At a high level, the TorchDynamo stack consists of a graph capture from Python code using dynamo and a backend compiler. In this example the backend compiler consists of backward graph tracing using AOTAutograd and graph lowering using TorchInductor. There are of course many more compilers available here but for this document we will focus on inductor as a motivating example.

Torchdynamo supports training, using AotAutograd to capture backwards:

1. the .forward() graph and optimizer.step() is captured by torchdynamo’s python evalframe frontend

2. for each segment of .forward() that torchdynamo captures, it uses AotAutograd to generate a backward graph segment

3. each pair of forward, backward graph are (optionally) min-cut partitioned to save the minimal state between forward/backward

4. the forward, backward pairs are wrapped in autograd.function modules 5. usercode calling.backward() still triggers eager’s autograd engine, which runs each ‘compiled backward’ graph as if it were one op, also running any non-compiled eager ops’ .backward() functions

## Do you support Distributed code?¶

DDP has been tested and works, support for other distributed training libraries is under discussion.

The main reason why Distributed code is challenging with dynamo is because AOTAutograd unrolls both the forward and backward pass and provides 2 graphs for backends to optimize. This is a problem for distributed code because we’d like to ideally overlap communication operations with computations. Eager pytorch accomplishes this in different ways for DDP/FSDP- using autograd hooks, module hooks, and modifications/mutations of module states. In a naive application of dynamo, hooks that should run directly after an operation during backwards may be delayed until after the entire compiled region of backwards ops, due to how AOTAutograd compiled functions interact with dispatcher hooks.

The basic strategy for optimizing DDP with Dynamo is outlined in distributed.py where the main idea will be to graph break on DDP bucket boundaries.

When each node in DDP needs to synchronize its weights with the other nodes it organizes its gradients and parameters into buckets which reduces communication times and allows a node to broadcast a fraction of its gradients to other waiting nodes.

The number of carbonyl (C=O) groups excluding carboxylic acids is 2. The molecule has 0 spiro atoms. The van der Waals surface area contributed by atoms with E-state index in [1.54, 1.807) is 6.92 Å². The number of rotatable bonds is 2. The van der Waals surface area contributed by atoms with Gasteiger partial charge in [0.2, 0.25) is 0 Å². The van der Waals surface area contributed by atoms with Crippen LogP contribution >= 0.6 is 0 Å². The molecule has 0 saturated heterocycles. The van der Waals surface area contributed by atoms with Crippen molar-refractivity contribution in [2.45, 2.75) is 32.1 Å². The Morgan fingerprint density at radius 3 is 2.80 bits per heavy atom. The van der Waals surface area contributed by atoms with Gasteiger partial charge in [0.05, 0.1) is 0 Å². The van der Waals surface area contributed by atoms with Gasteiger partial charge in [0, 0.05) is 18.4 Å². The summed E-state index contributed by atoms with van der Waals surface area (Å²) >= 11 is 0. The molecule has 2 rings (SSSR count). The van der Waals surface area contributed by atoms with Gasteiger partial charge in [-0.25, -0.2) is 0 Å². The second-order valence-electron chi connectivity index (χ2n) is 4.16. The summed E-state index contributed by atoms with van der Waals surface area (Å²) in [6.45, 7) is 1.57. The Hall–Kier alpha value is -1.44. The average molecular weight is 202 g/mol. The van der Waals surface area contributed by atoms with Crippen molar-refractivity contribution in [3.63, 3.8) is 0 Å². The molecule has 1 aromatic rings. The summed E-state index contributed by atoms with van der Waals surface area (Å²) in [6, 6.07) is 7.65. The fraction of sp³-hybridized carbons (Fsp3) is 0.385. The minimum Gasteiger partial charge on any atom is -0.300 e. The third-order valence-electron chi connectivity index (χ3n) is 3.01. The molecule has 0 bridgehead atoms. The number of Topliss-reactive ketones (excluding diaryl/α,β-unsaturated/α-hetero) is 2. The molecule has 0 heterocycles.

Graph breaks in distributed code means you can expect dynamo and its backends to optimize the compute overhead of a distributed program but not its communication overhead. Graph-breaks may interfere with compilation speedups, if the reduced graph-size robs the compiler of fusion opportunities. However, there are diminishing returns with increasing graph size since most of the current compute optimizations are local fusions. So in practice this approach may be sufficient.

## Do I still need to export whole graphs?¶

For the vast majority of models you probably don’t and you can use torch._dynamo() optimize as is but there are a few situations where full graphs are necessary and you can can ensure a full graph by simply running torch.dynamo(..., nopython=True) * Large scale training runs, think \$250K+ that require pipeline parallelism and other advanced sharding strategies * Inference optimizers like TensorRT or AITemplate that rely on fusing much more aggressively than training optimizers * Mobile training or inference.

Future work will include tracing communication operations into graphs, coordinating these operations with compute optimizations, and optimizing the communication operations.

## Why is my code crashing?¶

If your code ran just fine without dynamo and started to crash with it enabled then the most important first step is figuring out which part of the stack your failure occurred in so try running things in the below order and only try the next step if the previous step succeeded.

1. torch.compile(..., backend="eager") which only runs torchdynamo forward graph capture and then runs the captured graph with PyTorch. If this fails then there’s an issue with TorchDynamo.

2. torch.compile(..., backend="aot_eager") which runs torchdynamo to capture a forward graph, and then AOTAutograd to trace the backward graph without any additional backend compiler steps. PyTorch eager will then be used to run the forward and backward graphs. If this fails then there’s an issue with AOTAutograd.

3. torch.compile(..., backend="inductor") which runs torchdynamo to capture a forward graph, and then AOTAutograd to trace the backward graph with the TorchInductor compiler. If this fails then there’s an issue with TorchInductor

### TorchDynamo Errors¶

If the error that is generated occurs with the "eager" backend, then torchdynamo is the most likely source of the error.

To debug these issues we recommend setting torch._dynamo.config.verbose=True to get a full stack trace to both the error in torchdynamo and the user code. In addition to this flag, you can also set the log_level of torchdynamo through torch._dynamo.config.log_level. The available levels are the following: - logging.DEBUG: Print every instruction that is encountered in addition to all below log levels - logging.INFO: Print each function that is compiled (original and modified bytecode) and the graph that is captured in addition to all below log levels - logging.WARNING (default): Print graph breaks in addition to all below log levels - logging.ERROR: Print errors only